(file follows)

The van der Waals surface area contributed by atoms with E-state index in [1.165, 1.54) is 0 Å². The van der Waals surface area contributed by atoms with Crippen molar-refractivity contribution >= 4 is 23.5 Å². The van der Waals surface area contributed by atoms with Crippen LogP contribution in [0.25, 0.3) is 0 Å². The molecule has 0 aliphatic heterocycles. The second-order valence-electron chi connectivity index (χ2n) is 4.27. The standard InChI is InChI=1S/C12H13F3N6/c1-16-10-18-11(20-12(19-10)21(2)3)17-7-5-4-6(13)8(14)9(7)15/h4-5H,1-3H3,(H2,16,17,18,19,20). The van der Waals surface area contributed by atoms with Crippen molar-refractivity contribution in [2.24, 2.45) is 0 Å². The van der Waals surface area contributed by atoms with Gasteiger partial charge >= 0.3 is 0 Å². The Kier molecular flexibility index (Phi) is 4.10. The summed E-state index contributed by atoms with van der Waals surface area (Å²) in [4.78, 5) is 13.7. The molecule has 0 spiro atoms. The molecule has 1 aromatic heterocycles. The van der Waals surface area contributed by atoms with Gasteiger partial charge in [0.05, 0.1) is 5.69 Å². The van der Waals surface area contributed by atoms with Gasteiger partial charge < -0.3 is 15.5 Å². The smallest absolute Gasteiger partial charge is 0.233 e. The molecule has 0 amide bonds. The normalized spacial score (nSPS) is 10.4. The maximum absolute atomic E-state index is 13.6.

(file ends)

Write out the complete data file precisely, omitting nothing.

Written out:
The van der Waals surface area contributed by atoms with E-state index in [1.165, 1.54) is 0 Å². The van der Waals surface area contributed by atoms with Crippen molar-refractivity contribution >= 4 is 23.5 Å². The van der Waals surface area contributed by atoms with Crippen LogP contribution in [0.25, 0.3) is 0 Å². The molecule has 0 aliphatic heterocycles. The second-order valence-electron chi connectivity index (χ2n) is 4.27. The standard InChI is InChI=1S/C12H13F3N6/c1-16-10-18-11(20-12(19-10)21(2)3)17-7-5-4-6(13)8(14)9(7)15/h4-5H,1-3H3,(H2,16,17,18,19,20). The van der Waals surface area contributed by atoms with Crippen molar-refractivity contribution in [2.24, 2.45) is 0 Å². The van der Waals surface area contributed by atoms with Gasteiger partial charge >= 0.3 is 0 Å². The Kier molecular flexibility index (Phi) is 4.10. The summed E-state index contributed by atoms with van der Waals surface area (Å²) in [4.78, 5) is 13.7. The molecule has 0 spiro atoms. The molecule has 1 aromatic heterocycles. The van der Waals surface area contributed by atoms with Gasteiger partial charge in [0.05, 0.1) is 5.69 Å². The van der Waals surface area contributed by atoms with Gasteiger partial charge < -0.3 is 15.5 Å². The smallest absolute Gasteiger partial charge is 0.233 e. The molecule has 0 amide bonds. The normalized spacial score (nSPS) is 10.4. The maximum absolute atomic E-state index is 13.6.